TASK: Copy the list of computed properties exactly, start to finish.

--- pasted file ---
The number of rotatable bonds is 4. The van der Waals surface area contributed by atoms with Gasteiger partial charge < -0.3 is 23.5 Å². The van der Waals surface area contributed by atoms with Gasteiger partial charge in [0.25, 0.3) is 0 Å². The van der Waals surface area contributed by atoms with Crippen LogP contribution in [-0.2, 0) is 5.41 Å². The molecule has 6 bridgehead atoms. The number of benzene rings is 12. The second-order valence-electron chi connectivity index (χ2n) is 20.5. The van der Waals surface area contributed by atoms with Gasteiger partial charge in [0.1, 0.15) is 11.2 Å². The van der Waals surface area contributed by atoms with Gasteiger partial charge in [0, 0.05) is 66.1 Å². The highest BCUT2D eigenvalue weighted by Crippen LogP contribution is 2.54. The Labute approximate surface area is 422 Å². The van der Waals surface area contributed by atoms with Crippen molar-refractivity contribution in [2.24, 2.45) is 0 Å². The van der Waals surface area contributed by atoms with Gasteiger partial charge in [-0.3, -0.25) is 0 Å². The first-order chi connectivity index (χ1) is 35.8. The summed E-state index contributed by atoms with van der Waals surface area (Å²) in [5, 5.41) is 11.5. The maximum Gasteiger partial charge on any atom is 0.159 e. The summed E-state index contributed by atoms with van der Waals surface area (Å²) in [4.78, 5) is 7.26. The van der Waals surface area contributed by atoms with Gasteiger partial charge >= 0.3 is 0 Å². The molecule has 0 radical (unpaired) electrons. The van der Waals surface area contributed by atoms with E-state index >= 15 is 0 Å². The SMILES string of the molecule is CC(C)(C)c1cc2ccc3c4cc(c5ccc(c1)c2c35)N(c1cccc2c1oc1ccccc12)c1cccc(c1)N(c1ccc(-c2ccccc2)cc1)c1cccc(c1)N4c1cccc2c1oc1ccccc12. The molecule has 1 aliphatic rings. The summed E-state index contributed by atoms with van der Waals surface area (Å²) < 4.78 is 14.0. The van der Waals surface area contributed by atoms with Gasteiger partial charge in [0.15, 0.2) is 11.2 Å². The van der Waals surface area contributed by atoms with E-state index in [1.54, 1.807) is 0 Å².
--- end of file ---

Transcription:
The number of rotatable bonds is 4. The van der Waals surface area contributed by atoms with Gasteiger partial charge < -0.3 is 23.5 Å². The van der Waals surface area contributed by atoms with Gasteiger partial charge in [0.25, 0.3) is 0 Å². The van der Waals surface area contributed by atoms with Crippen LogP contribution in [-0.2, 0) is 5.41 Å². The molecule has 6 bridgehead atoms. The number of benzene rings is 12. The second-order valence-electron chi connectivity index (χ2n) is 20.5. The van der Waals surface area contributed by atoms with Gasteiger partial charge in [0.1, 0.15) is 11.2 Å². The van der Waals surface area contributed by atoms with Gasteiger partial charge in [0, 0.05) is 66.1 Å². The highest BCUT2D eigenvalue weighted by Crippen LogP contribution is 2.54. The Labute approximate surface area is 422 Å². The van der Waals surface area contributed by atoms with Crippen molar-refractivity contribution in [2.24, 2.45) is 0 Å². The van der Waals surface area contributed by atoms with Gasteiger partial charge in [-0.3, -0.25) is 0 Å². The first-order chi connectivity index (χ1) is 35.8. The summed E-state index contributed by atoms with van der Waals surface area (Å²) in [5, 5.41) is 11.5. The maximum Gasteiger partial charge on any atom is 0.159 e. The summed E-state index contributed by atoms with van der Waals surface area (Å²) in [4.78, 5) is 7.26. The van der Waals surface area contributed by atoms with Gasteiger partial charge >= 0.3 is 0 Å². The molecule has 0 radical (unpaired) electrons. The van der Waals surface area contributed by atoms with E-state index >= 15 is 0 Å². The SMILES string of the molecule is CC(C)(C)c1cc2ccc3c4cc(c5ccc(c1)c2c35)N(c1cccc2c1oc1ccccc12)c1cccc(c1)N(c1ccc(-c2ccccc2)cc1)c1cccc(c1)N4c1cccc2c1oc1ccccc12. The molecule has 1 aliphatic rings. The summed E-state index contributed by atoms with van der Waals surface area (Å²) < 4.78 is 14.0. The van der Waals surface area contributed by atoms with Gasteiger partial charge in [0.15, 0.2) is 11.2 Å². The van der Waals surface area contributed by atoms with E-state index in [1.54, 1.807) is 0 Å².